December 8 2013 Latest news:
Wednesday, October 16, 2013
Members of the partnership formed by the Environment Agency, the Pike Anglers and the Broads Angling Strategy Group to protect fish threatened by the North Sea were called out for the first time to mount a successful rescue operation following a serious overnight North Sea penetration into the Broads that left possibly thousands of fish casualties in the River Thurne.
Under the leadership of EA fisheries officers Graham Gamble and Steve Lane, shoals of distressed fish were transferred into the safety of the Potter Heigham boatyard lagoons whose safety barrier had been put in place following Thursday’s flood warning.
But because the annual autumn migration of fish into safe havens beyond the limit of saline incursion was still ongoing and the fact that the previous ebb tides had left river levels well below normal, many bream, roach, perch and pike were caught up in a sudden borewave that surged up river at a tremendous pace.
Dead fish were also spotted in the Rivers Bure and Yare and this week fishery officers were operating sonar devices and underwater cameras to determine the full scale of this natural disaster that reopens the controversial debate why the Norfolk Broads river basin is the lone example along the east coast without some form of a protective tidal barrier, lock gate or sluice.
In January 2011 a tidal energy plan to locate a self-funding installation that would act as a sea barrier while generating power for the national grid was hailed by Broads Authority chief John Packman as “a great example of ground breaking work the SDF should fund”, while angling leaders greeted the proposals as the best development to protect fish for decades. The plan has not seen the light of day since.
On Monday, Mark Lloyd, CEO of the Angling Trust, gave the EDP a candid, realistic assessment of the state of play.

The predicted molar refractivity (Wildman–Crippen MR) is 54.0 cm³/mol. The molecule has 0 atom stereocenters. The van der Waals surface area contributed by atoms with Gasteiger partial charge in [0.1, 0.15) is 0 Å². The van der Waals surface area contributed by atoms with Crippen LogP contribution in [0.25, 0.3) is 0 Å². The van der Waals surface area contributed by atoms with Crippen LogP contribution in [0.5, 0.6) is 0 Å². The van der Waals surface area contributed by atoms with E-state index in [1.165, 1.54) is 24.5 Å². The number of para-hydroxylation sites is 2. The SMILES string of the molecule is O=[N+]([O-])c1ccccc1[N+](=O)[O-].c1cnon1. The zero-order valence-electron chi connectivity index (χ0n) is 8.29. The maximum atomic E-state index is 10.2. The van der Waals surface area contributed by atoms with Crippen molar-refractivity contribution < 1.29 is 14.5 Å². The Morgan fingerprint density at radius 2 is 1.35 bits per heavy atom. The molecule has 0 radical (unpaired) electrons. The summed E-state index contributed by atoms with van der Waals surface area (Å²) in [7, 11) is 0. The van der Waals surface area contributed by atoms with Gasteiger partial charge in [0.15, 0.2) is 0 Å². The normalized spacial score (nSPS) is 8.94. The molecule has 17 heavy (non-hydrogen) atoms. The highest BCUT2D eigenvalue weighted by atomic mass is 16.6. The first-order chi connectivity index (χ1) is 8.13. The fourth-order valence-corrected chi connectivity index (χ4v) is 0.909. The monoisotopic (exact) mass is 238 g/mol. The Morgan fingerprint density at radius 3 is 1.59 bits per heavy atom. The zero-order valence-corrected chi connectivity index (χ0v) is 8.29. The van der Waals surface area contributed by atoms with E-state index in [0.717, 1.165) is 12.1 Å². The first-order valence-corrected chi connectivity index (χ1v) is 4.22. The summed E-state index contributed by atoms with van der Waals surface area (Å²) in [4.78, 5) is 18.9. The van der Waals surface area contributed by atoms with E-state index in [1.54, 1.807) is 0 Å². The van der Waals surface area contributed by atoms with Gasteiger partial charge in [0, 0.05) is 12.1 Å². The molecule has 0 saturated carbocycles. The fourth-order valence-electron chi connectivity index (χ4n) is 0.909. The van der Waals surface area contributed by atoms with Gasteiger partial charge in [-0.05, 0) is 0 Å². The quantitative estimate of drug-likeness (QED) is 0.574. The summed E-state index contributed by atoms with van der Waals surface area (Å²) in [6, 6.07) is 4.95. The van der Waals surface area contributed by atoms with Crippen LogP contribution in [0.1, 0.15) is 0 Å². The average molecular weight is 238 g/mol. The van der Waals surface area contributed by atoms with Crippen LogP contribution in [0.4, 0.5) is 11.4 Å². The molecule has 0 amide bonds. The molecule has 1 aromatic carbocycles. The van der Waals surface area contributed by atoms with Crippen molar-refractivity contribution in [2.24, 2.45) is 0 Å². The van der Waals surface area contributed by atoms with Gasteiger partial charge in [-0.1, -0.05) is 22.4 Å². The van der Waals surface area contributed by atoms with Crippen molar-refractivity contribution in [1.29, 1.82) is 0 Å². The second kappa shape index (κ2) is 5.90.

“This is clearly a major problem that will get worse if sea levels rise without an easy solution. I think that a tidal barrage is very unlikely to be viable for environmental and economic reasons, but the Angling Trust will do all we can to find away of protecting fish stocks.”
Steve Roberts chairman of the Norwich Pike Club and Tony Gibbons the NDAA chairman and member of the Broads Angling Strategy Group insist that only a tidal barrier would suffice.
“Over the years fish stocks have been resilient in the face of repeated dangers and fishing this season has been brilliant.
“However, without proper protection I am certain our Broads and rivers will eventually become a salt water habitat,” said a pessimistic Gibbons.
The Broads Authority does not dismiss a barrier plan. In response to the question on the subject press relations officer Hilary Franzen said the BA was considering many options, including a barrier scheme, working with nature to establish wash lands, to accommodate extra water but at this stage there were no detailed proposals for action.
Meanwhile, test fishing by Yarmouth anglers Kevin Paynter and Barry Harding on the Thurne at Martham on Saturday produced mixed nets estimated around 10lbs from water still carrying a distinctly saline flavour.
Today’s open event on the same stretch may offer anglers more hope that substantial numbers of bream and roach have survived.